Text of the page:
A few years ago , in the fall, I was walking from the subway down the street to my house, 4 blocks away, with a neighborhood friend who is both a gardener and very knowledgeable about insects. Suddenly he looked up and saw a lot of
    monarchs flying south! It’s incredible that something as small and light as a butterfly can fly from Massachusetts to Mexico and the next generation flies back.

  7. The Peterborough Pollinators are organizing a Monarch Ultra Run following the migratory route of monarchs from Peterborough, Ontario to the Sierra Madre Mountains in Mexico. What a thrilling adventure this already is! Departure date from Peterborough is September 19, 2019. Follow us on facebook.

  8. Colleen Clark: I live in Ontario, Canada and we call that “dog strangling vine”–it is rampant here too. I have been pulling it up, and mowing it, for four years around the edges of my yard, yet the clumps of it get bigger. All I can do is prevent it from going to seed. I’d be interested to know if any readers have found a way to deal with it that does not involve herbicides which I have never, and will never, use on anything.

  9. As a forever bicyclist and monarch raiser I find this article fascinating. Thank you so much for what you are doing for these amazing creatures and the humans who love them.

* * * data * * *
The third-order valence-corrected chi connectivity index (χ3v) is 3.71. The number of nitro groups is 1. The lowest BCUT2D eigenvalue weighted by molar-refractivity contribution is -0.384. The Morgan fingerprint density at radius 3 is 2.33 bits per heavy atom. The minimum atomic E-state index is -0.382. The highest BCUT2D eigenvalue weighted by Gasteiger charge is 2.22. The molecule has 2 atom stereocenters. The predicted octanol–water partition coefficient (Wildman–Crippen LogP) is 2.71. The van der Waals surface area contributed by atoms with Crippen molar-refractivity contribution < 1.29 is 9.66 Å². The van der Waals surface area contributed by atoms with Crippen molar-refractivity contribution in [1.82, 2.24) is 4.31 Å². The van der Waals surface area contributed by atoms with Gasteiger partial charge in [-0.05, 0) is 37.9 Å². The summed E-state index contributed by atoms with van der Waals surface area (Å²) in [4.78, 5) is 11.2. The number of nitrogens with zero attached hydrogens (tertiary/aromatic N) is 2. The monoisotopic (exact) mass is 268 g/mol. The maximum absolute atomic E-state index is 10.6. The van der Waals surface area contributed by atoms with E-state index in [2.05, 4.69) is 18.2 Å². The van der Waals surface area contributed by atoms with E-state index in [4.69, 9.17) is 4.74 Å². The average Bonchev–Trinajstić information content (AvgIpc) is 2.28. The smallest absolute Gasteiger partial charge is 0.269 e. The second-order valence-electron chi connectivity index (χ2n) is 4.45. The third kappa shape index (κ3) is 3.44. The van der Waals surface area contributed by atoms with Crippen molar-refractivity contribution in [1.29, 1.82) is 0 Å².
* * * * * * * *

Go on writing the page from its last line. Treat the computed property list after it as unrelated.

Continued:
10. How conservation starts and ends with love. Thank you, Sara.

  11. Thank you for inspiring all of us to become wise stewards of the earth. I am the author an eco mystery series for middle grades. The one on Monarch Butterflies highlights the monarchs, and hopefully will inspire the next generation to protect and plant milkweed habitats.

  12. Thank you for inspiring all of us to become wise stewards of the earth. I am the author of an eco mystery series for middle grades. The one on Monarch Butterflies highlights the monarchs, and hopefully will inspire the next generation to protect and plant milkweed habitats.

  13. I recently spent a weekend in Leo Carillo State Park, on the LA coast above Malibu. The campground had been protected from the Fall 2018 fires, and had just reopened for reservations in June when I jumped on it. The hillsides that had burned 8 months ago were awash in mustard, but some natives were gaining ground. Just outside my camping trailer door I noticed a couple of milkweed, just getting ready to flower. As we packed up to go at the end of our stay, I brought water (from the campground spigot via the trailer plumbing maze; better to water the vegetation with the leftover water than let it run down the pavement)) to those plants. The hard, dry surface allowed most of the water to rush away, but second and third dousings penetrated the soil to the roots. As I watered I found more, smaller, less conspicuous plants, everywhere I looked, littler and littler as I surveyed the 100 square feet or so. over 20 trips with the water basin later, they all had had a big drink and plenty of wishes for prosperity, being good hosts and safety from future fires. The pleasure was all mine.